Your dorm will become your new home for the school year. so it’s important to know about each Ball State dorm. Many of Ball State’s dorms feature Living-Learning Communities. The Living -earning Communities group similar majors into the same dorm and have specific programming targeted towards a field of study. This can make it easy to make new friends. Here’s a ranked list of Ball State dorms.
10. LaFollette Complex
Memories surround LaFollette Complex, the largest residence hall at Ball State University. Before it was partially demolished it held close to two thousand students. Lafollete is home to the STEM Living- Learning Community and the Business Living- Learning Community. This dorm typically fills up with freshmen, because it is so large. It is the last pick of many of the dorms, because its lack of amenities. There is no air conditioning and the heat can be sweltering. On warm days, residents typically open up their doors in hopes of a cool breeze. The elevators in LaFollette only go to the first and sixth floor, which does help keep away the freshman 15. The elevators are often known to malfunction and are out of service sometimes. The bathrooms are community style with showers that are reminiscent of a bad 80s high school movie. Many of the other dorms that have community style bathrooms, have stalls for the showers, but not LaFollette. This is awesome for people that like to let it all hang out, but if you’re modest then finding the perfect time to shower alone can be a grueling task. LaFollette is a convenient place to live for the dining options though. There is even a buffet. LaFollette has only double rooms.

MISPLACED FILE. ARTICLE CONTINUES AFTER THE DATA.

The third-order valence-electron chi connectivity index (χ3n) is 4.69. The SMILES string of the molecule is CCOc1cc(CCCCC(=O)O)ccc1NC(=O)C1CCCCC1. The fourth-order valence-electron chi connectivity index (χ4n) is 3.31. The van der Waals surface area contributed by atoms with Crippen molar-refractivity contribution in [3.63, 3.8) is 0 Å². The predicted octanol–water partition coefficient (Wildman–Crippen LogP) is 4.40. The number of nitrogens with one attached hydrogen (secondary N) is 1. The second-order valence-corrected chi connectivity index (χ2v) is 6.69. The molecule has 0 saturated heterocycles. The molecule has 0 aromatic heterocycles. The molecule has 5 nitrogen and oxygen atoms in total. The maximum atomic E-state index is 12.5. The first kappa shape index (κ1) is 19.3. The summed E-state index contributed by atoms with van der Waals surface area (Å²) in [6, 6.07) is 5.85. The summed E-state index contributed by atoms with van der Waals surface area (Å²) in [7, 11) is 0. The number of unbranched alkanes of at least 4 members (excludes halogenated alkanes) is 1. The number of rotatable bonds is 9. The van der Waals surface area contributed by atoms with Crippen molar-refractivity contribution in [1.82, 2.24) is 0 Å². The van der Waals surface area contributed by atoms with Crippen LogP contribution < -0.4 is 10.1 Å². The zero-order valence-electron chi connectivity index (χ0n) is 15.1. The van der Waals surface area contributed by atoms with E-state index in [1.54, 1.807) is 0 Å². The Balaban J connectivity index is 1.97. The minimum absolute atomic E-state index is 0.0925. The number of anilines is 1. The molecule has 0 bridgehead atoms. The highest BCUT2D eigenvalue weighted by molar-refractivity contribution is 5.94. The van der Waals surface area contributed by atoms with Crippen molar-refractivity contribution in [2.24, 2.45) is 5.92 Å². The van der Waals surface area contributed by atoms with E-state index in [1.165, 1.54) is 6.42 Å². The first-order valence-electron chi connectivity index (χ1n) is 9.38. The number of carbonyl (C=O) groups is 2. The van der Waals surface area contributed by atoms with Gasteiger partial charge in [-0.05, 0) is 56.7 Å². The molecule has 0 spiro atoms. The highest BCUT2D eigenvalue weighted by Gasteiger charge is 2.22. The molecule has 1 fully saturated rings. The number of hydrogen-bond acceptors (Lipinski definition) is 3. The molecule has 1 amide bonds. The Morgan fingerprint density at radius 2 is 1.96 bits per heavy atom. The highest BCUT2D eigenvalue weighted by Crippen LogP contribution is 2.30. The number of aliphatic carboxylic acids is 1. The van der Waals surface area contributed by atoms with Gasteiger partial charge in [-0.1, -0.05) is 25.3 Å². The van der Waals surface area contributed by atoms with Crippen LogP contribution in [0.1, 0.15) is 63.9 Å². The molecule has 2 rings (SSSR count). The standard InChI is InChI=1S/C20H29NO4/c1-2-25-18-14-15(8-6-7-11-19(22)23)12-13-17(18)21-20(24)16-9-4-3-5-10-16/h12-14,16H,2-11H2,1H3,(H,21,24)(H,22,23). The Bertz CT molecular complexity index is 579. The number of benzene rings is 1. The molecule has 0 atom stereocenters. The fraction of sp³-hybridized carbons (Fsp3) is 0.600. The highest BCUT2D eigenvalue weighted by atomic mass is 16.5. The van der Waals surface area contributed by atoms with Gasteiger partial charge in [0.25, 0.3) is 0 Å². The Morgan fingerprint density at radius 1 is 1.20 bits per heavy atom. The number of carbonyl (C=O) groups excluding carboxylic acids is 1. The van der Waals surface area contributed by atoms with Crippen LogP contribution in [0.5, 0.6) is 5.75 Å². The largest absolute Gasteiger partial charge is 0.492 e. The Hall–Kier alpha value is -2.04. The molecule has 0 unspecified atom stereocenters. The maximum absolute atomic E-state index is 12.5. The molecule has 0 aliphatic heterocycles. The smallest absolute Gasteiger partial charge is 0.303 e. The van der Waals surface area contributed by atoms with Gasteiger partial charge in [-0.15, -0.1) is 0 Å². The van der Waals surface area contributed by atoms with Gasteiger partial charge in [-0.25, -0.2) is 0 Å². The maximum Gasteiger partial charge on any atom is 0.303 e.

9. Woodworth Complex
Woodworth may be a popular option for food, but the dorm is not comparable. Like Lafollette, Woodworth is not air conditioned and has community style bathrooms. Woodworth’s showers are stalls unlike Lafollette. The Woodworth is much less dense than Lafollette, so a simple box fan can help alleviate the heat. Woodworth can hold about 600 hundred students and it has four floors. Woodworth originally started out as an all-female dorm, but has became co-ed. Men live on the first floor and the other three floors are all women. The Nursing, Health Professionals, and Kinesiology Living-Learning Communities occupy this dorm. The furniture can be stacked to create more space. Woodworth has single rooms and double rooms.